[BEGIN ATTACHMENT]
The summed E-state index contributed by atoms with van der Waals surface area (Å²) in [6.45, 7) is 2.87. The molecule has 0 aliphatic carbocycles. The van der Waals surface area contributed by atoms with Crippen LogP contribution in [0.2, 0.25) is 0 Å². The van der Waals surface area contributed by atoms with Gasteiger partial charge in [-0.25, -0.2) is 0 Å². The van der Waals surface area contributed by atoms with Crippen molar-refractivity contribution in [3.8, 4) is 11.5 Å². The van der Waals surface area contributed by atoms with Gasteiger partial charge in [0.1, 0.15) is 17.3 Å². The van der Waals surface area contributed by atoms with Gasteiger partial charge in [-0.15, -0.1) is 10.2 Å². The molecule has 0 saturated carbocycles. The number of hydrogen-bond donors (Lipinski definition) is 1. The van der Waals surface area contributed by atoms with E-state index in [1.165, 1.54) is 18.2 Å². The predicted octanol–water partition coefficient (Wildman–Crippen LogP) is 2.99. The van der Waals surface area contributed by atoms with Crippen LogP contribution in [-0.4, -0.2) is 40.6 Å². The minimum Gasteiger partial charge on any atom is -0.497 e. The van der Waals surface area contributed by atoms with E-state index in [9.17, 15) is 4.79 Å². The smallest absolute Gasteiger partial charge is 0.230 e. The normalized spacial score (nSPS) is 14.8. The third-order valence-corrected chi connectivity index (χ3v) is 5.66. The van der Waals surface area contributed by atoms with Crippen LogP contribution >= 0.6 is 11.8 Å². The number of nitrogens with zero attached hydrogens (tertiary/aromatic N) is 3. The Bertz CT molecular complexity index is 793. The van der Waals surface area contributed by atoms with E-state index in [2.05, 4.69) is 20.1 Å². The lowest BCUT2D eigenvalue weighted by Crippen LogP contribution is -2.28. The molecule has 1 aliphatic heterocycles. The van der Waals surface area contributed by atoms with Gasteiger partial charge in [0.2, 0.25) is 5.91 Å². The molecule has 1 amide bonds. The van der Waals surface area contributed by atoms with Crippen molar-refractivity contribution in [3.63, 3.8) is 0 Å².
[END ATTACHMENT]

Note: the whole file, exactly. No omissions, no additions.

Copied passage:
The summed E-state index contributed by atoms with van der Waals surface area (Å²) in [6.45, 7) is 2.87. The molecule has 0 aliphatic carbocycles. The van der Waals surface area contributed by atoms with Crippen LogP contribution in [0.2, 0.25) is 0 Å². The van der Waals surface area contributed by atoms with Gasteiger partial charge in [-0.25, -0.2) is 0 Å². The van der Waals surface area contributed by atoms with Crippen molar-refractivity contribution in [3.8, 4) is 11.5 Å². The van der Waals surface area contributed by atoms with Gasteiger partial charge in [0.1, 0.15) is 17.3 Å². The van der Waals surface area contributed by atoms with Gasteiger partial charge in [-0.15, -0.1) is 10.2 Å². The molecule has 0 saturated carbocycles. The number of hydrogen-bond donors (Lipinski definition) is 1. The van der Waals surface area contributed by atoms with E-state index in [1.165, 1.54) is 18.2 Å². The predicted octanol–water partition coefficient (Wildman–Crippen LogP) is 2.99. The van der Waals surface area contributed by atoms with Crippen LogP contribution in [-0.4, -0.2) is 40.6 Å². The minimum Gasteiger partial charge on any atom is -0.497 e. The van der Waals surface area contributed by atoms with E-state index in [9.17, 15) is 4.79 Å². The smallest absolute Gasteiger partial charge is 0.230 e. The normalized spacial score (nSPS) is 14.8. The third-order valence-corrected chi connectivity index (χ3v) is 5.66. The van der Waals surface area contributed by atoms with Crippen LogP contribution >= 0.6 is 11.8 Å². The number of nitrogens with zero attached hydrogens (tertiary/aromatic N) is 3. The Bertz CT molecular complexity index is 793. The van der Waals surface area contributed by atoms with E-state index in [2.05, 4.69) is 20.1 Å². The lowest BCUT2D eigenvalue weighted by Crippen LogP contribution is -2.28. The molecule has 1 aliphatic heterocycles. The van der Waals surface area contributed by atoms with Gasteiger partial charge in [0.2, 0.25) is 5.91 Å². The molecule has 1 amide bonds. The van der Waals surface area contributed by atoms with Crippen molar-refractivity contribution in [3.63, 3.8) is 0 Å².